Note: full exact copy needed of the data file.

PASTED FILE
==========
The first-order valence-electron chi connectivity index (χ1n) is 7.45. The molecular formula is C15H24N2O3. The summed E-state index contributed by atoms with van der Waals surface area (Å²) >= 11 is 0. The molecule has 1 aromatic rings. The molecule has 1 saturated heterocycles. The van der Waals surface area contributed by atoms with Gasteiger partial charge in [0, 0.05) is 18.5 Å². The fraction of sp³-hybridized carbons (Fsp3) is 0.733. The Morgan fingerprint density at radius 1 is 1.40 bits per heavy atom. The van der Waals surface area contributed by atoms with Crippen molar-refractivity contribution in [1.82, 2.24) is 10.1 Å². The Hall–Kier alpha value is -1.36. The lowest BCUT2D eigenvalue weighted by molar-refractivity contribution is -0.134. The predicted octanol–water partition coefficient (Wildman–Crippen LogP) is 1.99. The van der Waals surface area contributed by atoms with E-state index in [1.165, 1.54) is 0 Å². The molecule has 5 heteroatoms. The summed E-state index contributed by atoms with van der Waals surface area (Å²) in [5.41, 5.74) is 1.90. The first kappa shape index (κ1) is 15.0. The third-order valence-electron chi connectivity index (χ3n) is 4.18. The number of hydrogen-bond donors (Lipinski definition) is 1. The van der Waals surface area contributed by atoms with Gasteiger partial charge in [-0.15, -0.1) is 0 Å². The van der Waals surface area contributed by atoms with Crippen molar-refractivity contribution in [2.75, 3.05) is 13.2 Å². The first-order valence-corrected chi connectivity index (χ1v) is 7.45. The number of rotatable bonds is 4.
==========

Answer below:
The first-order valence-electron chi connectivity index (χ1n) is 7.45. The molecular formula is C15H24N2O3. The summed E-state index contributed by atoms with van der Waals surface area (Å²) >= 11 is 0. The molecule has 1 aromatic rings. The molecule has 1 saturated heterocycles. The van der Waals surface area contributed by atoms with Gasteiger partial charge in [0, 0.05) is 18.5 Å². The fraction of sp³-hybridized carbons (Fsp3) is 0.733. The Morgan fingerprint density at radius 1 is 1.40 bits per heavy atom. The van der Waals surface area contributed by atoms with Crippen molar-refractivity contribution in [1.82, 2.24) is 10.1 Å². The Hall–Kier alpha value is -1.36. The lowest BCUT2D eigenvalue weighted by molar-refractivity contribution is -0.134. The predicted octanol–water partition coefficient (Wildman–Crippen LogP) is 1.99. The van der Waals surface area contributed by atoms with E-state index in [1.165, 1.54) is 0 Å². The molecule has 5 heteroatoms. The summed E-state index contributed by atoms with van der Waals surface area (Å²) in [5.41, 5.74) is 1.90. The first kappa shape index (κ1) is 15.0. The third-order valence-electron chi connectivity index (χ3n) is 4.18. The number of hydrogen-bond donors (Lipinski definition) is 1. The van der Waals surface area contributed by atoms with Gasteiger partial charge in [-0.15, -0.1) is 0 Å². The van der Waals surface area contributed by atoms with Crippen molar-refractivity contribution in [2.75, 3.05) is 13.2 Å². The first-order valence-corrected chi connectivity index (χ1v) is 7.45. The number of rotatable bonds is 4.